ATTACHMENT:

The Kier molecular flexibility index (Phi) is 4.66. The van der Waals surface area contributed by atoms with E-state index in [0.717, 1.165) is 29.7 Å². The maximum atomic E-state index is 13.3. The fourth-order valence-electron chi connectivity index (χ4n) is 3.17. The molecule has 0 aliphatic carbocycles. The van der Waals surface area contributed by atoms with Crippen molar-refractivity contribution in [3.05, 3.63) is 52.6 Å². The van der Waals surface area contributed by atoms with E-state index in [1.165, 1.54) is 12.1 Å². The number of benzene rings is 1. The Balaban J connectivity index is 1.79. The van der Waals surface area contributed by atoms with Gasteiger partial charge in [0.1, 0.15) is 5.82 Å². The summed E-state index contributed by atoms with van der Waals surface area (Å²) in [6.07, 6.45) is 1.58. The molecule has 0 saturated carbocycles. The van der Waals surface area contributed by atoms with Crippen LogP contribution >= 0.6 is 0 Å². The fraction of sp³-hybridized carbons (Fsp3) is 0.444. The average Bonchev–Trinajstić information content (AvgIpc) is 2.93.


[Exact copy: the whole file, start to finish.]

The Kier molecular flexibility index (Phi) is 4.66. The van der Waals surface area contributed by atoms with E-state index in [0.717, 1.165) is 29.7 Å². The maximum atomic E-state index is 13.3. The fourth-order valence-electron chi connectivity index (χ4n) is 3.17. The molecule has 0 aliphatic carbocycles. The van der Waals surface area contributed by atoms with Crippen molar-refractivity contribution in [3.05, 3.63) is 52.6 Å². The van der Waals surface area contributed by atoms with E-state index in [1.165, 1.54) is 12.1 Å². The number of benzene rings is 1. The Balaban J connectivity index is 1.79. The van der Waals surface area contributed by atoms with Gasteiger partial charge in [0.1, 0.15) is 5.82 Å². The summed E-state index contributed by atoms with van der Waals surface area (Å²) in [6.07, 6.45) is 1.58. The molecule has 0 saturated carbocycles. The van der Waals surface area contributed by atoms with Crippen LogP contribution >= 0.6 is 0 Å². The fraction of sp³-hybridized carbons (Fsp3) is 0.444. The average Bonchev–Trinajstić information content (AvgIpc) is 2.93.